The donations would come on time and there would be no more of this guff about “I’ll vote my own conscience.” This would also be just the thing to get Rome’s “retake Europe” campaign off the launch pad. One dose of this drug and one set of marching orders delivered via homily or mass email and you’d see a level of Christian fervor in Europe not seen since the Bubonic Plague.

    Whoever actually develops this technology would achieve another human first: They would be the first person to be declared saints in all three branches of monotheism!

    You can only solve big problems with big thinking……

  • Barbara

    They should be counseled to avoid any dish containing marshmallows, or jello as a main ingredient.

  • http://jscafenette.com/ Manny

    Oh Kenneth that is such a crock. Only radical Islam prevents people from a free religious choice.

  • kenneth

    “Oh Kenneth that is such a crock. Only radical Islam prevents people from a free religious choice.”……………

    You obviously never heard of the Spanish Inquisition and the absolute convergence of state and religious power which lasted until the very end of the 19th Century in parts of Europe.

    And while we’re on the subject, why is it that the Catholic Church has no provisions which allow one to leave it under canon law? The one half measure they had called formal defection, was abolished last year, just about the time people started to take advantage of it in places like Ireland? Organizations interested in free choice wouldn’t need to enroll people as infants and then declare them irrevocable members for life, would they?

    Still, I digress. The topic really has more to do with the tendency of the monotheistic faiths in particular to try to “innoculate” their followers against any outside influences. That practice is a particular obsession among religious authorities of all three branches of monotheism, at least in their more conservative wings.

  • http://jscafenette.com/ Manny

    “You obviously never heard of the Spanish Inquisition and the absolute convergence of state and religious power which lasted until the very end of the 19th Century in parts of Europe.”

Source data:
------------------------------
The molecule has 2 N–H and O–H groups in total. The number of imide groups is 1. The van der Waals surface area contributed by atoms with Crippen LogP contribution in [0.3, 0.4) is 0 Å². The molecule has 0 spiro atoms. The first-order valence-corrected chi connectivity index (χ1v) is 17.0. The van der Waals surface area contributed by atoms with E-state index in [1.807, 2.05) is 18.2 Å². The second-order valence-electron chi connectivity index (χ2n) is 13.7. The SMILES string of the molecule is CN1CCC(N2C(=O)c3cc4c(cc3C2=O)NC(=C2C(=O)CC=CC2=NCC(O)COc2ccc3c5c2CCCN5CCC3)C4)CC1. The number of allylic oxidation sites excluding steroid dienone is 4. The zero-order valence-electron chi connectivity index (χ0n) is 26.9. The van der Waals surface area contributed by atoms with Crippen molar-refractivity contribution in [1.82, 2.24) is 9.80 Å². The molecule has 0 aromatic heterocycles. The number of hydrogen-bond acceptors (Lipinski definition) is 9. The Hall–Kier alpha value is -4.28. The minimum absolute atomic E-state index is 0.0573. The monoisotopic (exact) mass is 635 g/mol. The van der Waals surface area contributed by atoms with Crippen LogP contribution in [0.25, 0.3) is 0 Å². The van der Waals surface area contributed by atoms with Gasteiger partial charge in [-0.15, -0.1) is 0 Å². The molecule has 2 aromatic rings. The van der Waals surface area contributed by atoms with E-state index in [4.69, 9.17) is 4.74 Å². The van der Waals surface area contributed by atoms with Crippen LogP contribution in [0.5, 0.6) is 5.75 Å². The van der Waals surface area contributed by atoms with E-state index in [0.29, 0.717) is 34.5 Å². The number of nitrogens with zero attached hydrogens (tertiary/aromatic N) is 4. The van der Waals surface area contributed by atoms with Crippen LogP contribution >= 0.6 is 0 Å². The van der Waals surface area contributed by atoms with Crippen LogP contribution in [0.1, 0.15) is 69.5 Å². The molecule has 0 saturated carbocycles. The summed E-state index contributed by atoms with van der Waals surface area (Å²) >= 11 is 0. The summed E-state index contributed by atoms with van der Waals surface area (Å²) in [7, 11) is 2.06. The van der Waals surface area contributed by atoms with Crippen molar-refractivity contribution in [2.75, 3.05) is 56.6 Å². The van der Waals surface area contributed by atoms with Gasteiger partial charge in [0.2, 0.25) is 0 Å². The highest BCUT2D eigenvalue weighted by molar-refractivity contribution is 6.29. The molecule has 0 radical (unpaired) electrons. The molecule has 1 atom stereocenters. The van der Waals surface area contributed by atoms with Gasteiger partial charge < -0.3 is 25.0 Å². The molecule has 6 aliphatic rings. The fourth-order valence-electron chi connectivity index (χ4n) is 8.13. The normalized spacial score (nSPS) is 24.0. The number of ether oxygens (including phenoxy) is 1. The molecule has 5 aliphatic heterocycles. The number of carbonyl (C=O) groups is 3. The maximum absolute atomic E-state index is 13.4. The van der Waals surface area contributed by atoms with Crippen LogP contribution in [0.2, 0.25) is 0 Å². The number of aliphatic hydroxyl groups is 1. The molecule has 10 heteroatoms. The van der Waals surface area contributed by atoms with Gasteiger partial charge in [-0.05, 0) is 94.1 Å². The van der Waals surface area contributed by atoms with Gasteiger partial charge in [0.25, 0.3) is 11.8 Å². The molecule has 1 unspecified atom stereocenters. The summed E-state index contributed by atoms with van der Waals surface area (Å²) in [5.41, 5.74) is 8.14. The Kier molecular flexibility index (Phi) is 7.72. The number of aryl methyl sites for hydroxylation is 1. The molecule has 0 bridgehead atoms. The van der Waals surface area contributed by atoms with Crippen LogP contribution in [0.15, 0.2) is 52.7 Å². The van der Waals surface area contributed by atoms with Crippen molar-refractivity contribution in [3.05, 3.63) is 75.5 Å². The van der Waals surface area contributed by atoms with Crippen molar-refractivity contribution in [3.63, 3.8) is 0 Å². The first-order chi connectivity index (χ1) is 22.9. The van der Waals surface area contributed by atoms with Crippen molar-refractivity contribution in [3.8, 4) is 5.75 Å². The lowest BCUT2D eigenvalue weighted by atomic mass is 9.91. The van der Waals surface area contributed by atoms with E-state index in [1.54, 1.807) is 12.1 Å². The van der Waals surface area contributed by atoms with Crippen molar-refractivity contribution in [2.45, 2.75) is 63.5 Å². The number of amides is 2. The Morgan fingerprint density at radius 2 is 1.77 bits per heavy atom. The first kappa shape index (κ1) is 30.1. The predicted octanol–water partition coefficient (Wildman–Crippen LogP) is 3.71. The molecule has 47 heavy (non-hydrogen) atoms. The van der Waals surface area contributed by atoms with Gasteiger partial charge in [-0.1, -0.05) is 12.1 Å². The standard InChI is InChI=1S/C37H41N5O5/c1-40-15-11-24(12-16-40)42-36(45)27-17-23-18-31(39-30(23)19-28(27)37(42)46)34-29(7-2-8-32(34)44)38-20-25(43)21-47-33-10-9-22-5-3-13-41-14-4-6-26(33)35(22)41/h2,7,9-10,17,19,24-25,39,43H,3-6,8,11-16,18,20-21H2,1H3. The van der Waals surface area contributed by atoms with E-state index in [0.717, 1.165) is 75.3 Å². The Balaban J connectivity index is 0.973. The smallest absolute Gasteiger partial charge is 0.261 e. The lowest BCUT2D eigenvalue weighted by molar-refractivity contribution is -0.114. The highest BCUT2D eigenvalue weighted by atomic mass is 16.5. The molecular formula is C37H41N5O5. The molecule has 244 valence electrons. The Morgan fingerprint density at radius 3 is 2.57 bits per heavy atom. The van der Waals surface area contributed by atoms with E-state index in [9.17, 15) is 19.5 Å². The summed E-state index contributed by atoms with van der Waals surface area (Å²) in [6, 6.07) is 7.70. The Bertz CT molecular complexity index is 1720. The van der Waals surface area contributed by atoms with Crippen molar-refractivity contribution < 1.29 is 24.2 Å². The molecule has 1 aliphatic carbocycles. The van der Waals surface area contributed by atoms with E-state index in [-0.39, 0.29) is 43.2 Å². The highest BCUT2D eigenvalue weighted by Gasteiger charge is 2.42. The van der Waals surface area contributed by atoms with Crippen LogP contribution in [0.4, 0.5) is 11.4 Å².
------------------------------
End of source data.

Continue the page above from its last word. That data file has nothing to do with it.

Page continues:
I had a feeling you would go back five hundred years. By doing so, you actually made my point or showed the weakness of your argument. But let me be more precise: Only radical Islam prevents people from a free religious choice in this day and age.

  • kenneth

    It’s not 500 years. It’s well under 200. The Inquisition, or bodies derivative of it, executed people for heresy as late as 1826. Until 1870 or so, religious law was enforced in central Italy in exactly the same way Sharia is in Saudi Arabia today. In one of their more notorious incidents, police acting on authority of the pope seized a Jewish boy as a ward of the state and forced him to convert because a surreptitious baptism by one of the family’s servants had “laid claim” to him for the Church.

    In the end, how long ago has little to do with it. This sort of behavior went on for well over a thousand years, and it ended only when the rise of modern states stripped the church of its secular power. It’s not like they had some fundamental change of heart. The same instincts are there and would express themselves once again if circumstances allowed. This is not of course unique to Catholics, nor of Christians. Large swaths of the evangelical community, who form the crucial power base for some presidential candidates right now, are calling for a frank theocracy. In Israel, religious authorities likewise hold an inordinate amount of power over everyday life.

  • Peter